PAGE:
Yes, the cost and liability would be very low, and life support not needed. Lessons learned would benefit large scale use.
Tubes less than a foot in diameter would have use for mail and small packages. Tubes 20 feet in diameter could accommodate a bus. It is estimated that a 5 foot (1.5m) diameter tube could accommodate almost all transport needs.
Capsules 2 feet in diameter and 8 feet long could be used for one person lying down. Capsules could be made big enough to accommodate a bus. Economics will dictate capsule size, and our research shows that the best capsule size has already been proven by the most successful vehicle in the world - the automobile. The average car carries 4-6 passengers, or 800 to 900 pounds of payload. A 51" (1.3m) diameter capsule 16 feet long could accommodate 6 persons. This is estimated to be the best compromise between utility and cost.
Both underground and above ground systems will be built, according to local conditions and economic requirements.
Since primitive man first made a dugout canoe, the demand for transportation improvements has increased. Transportation expenditures are around 14% of the world economy. The rate of growth of transportation is double the rate of growth of the world economy. In developed countries it has grown to 20% or one trillion dollars per year in the USA. Experts have estimated that the costs of ETT transport will be much less than current systems. The right-of-way requirements are around 5% of an interstate freeway. The materials use for spans will less than one tenth.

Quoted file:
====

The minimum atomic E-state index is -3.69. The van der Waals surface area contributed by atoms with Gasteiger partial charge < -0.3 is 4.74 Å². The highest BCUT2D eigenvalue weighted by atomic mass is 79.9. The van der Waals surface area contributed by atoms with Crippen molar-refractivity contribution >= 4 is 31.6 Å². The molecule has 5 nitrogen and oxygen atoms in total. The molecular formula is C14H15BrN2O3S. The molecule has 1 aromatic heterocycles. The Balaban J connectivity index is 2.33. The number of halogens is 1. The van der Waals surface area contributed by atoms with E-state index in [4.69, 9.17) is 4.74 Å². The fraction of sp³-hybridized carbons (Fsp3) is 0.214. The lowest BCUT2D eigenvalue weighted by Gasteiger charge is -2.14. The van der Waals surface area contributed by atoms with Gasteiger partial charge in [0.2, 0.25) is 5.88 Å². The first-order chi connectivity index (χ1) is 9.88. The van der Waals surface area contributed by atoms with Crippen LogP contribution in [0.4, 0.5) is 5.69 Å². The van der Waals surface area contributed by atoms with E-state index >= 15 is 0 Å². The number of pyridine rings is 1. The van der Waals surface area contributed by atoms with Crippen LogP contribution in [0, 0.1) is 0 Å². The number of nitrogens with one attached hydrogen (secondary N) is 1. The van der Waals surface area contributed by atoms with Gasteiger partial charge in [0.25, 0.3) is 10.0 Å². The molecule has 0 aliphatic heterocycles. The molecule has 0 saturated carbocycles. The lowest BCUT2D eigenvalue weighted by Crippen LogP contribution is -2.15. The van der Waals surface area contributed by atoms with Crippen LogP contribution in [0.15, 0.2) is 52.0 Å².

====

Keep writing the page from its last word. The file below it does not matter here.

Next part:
The tubes can be made of any durable substance that is capable of holding a vacuum. Every route will have special requirements according to local conditions and economics. Some possible materials include but are not limited to: Sealed concrete, glazed ceramic, steel, aluminum, fiberglass, and plastics.
Economics and politics will come into play to determine the optimal location for the first systems. Attractive routes will be between major cities, over unpopulated flat, dry terrain, below the latitudes where the ground freezes. (India and China are the most promising places for initial system implementation).
Those who license the technology and collaborate with one another will build ETT systems. The philosophy is an open system (like Linux), with chaordic rules (like VISA credit card service) where improvements are made by many collaborators working to achieve mutual benefits, but the collaborators have a mechanism for getting paid to the extent of their contribution. People who now work in almost any field will build components, or provide services that make the ETT system possible.
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